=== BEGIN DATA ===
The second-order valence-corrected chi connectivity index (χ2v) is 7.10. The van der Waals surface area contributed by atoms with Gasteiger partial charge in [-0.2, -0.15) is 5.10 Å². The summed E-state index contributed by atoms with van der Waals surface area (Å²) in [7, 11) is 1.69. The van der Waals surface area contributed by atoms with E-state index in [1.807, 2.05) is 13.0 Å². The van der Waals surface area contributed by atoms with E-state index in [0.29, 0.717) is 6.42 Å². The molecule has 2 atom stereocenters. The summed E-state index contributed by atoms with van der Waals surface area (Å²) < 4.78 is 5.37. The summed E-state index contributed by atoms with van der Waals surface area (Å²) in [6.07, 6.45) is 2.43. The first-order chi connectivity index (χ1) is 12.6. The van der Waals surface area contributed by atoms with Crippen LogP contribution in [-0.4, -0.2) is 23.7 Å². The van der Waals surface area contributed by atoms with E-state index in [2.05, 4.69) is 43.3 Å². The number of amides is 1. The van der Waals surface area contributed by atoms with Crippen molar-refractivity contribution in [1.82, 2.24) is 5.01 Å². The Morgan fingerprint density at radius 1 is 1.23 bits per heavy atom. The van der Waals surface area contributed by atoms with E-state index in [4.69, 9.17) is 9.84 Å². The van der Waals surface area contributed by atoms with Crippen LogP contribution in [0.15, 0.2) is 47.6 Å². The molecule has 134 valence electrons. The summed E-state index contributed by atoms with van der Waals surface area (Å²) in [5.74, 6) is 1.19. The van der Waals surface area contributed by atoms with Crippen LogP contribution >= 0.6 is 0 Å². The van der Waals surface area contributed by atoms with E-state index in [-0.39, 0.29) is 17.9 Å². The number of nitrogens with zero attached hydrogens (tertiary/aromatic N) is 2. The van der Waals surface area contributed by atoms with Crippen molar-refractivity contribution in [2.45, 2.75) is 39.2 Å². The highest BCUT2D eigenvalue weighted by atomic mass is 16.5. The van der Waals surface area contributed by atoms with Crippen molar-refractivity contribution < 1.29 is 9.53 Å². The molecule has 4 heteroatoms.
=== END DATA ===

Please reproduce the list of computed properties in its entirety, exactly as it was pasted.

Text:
The second-order valence-corrected chi connectivity index (χ2v) is 7.10. The van der Waals surface area contributed by atoms with Gasteiger partial charge in [-0.2, -0.15) is 5.10 Å². The summed E-state index contributed by atoms with van der Waals surface area (Å²) in [7, 11) is 1.69. The van der Waals surface area contributed by atoms with E-state index in [1.807, 2.05) is 13.0 Å². The van der Waals surface area contributed by atoms with E-state index in [0.29, 0.717) is 6.42 Å². The molecule has 2 atom stereocenters. The summed E-state index contributed by atoms with van der Waals surface area (Å²) < 4.78 is 5.37. The summed E-state index contributed by atoms with van der Waals surface area (Å²) in [6.07, 6.45) is 2.43. The first-order chi connectivity index (χ1) is 12.6. The van der Waals surface area contributed by atoms with Crippen LogP contribution in [-0.4, -0.2) is 23.7 Å². The van der Waals surface area contributed by atoms with E-state index in [2.05, 4.69) is 43.3 Å². The number of amides is 1. The van der Waals surface area contributed by atoms with Crippen molar-refractivity contribution in [1.82, 2.24) is 5.01 Å². The Morgan fingerprint density at radius 1 is 1.23 bits per heavy atom. The van der Waals surface area contributed by atoms with E-state index in [4.69, 9.17) is 9.84 Å². The van der Waals surface area contributed by atoms with Crippen LogP contribution in [0.15, 0.2) is 47.6 Å². The molecule has 134 valence electrons. The summed E-state index contributed by atoms with van der Waals surface area (Å²) in [5.74, 6) is 1.19. The van der Waals surface area contributed by atoms with Crippen LogP contribution >= 0.6 is 0 Å². The van der Waals surface area contributed by atoms with E-state index in [-0.39, 0.29) is 17.9 Å². The number of nitrogens with zero attached hydrogens (tertiary/aromatic N) is 2. The van der Waals surface area contributed by atoms with Crippen molar-refractivity contribution in [2.45, 2.75) is 39.2 Å². The highest BCUT2D eigenvalue weighted by atomic mass is 16.5. The van der Waals surface area contributed by atoms with Crippen molar-refractivity contribution < 1.29 is 9.53 Å². The molecule has 4 heteroatoms.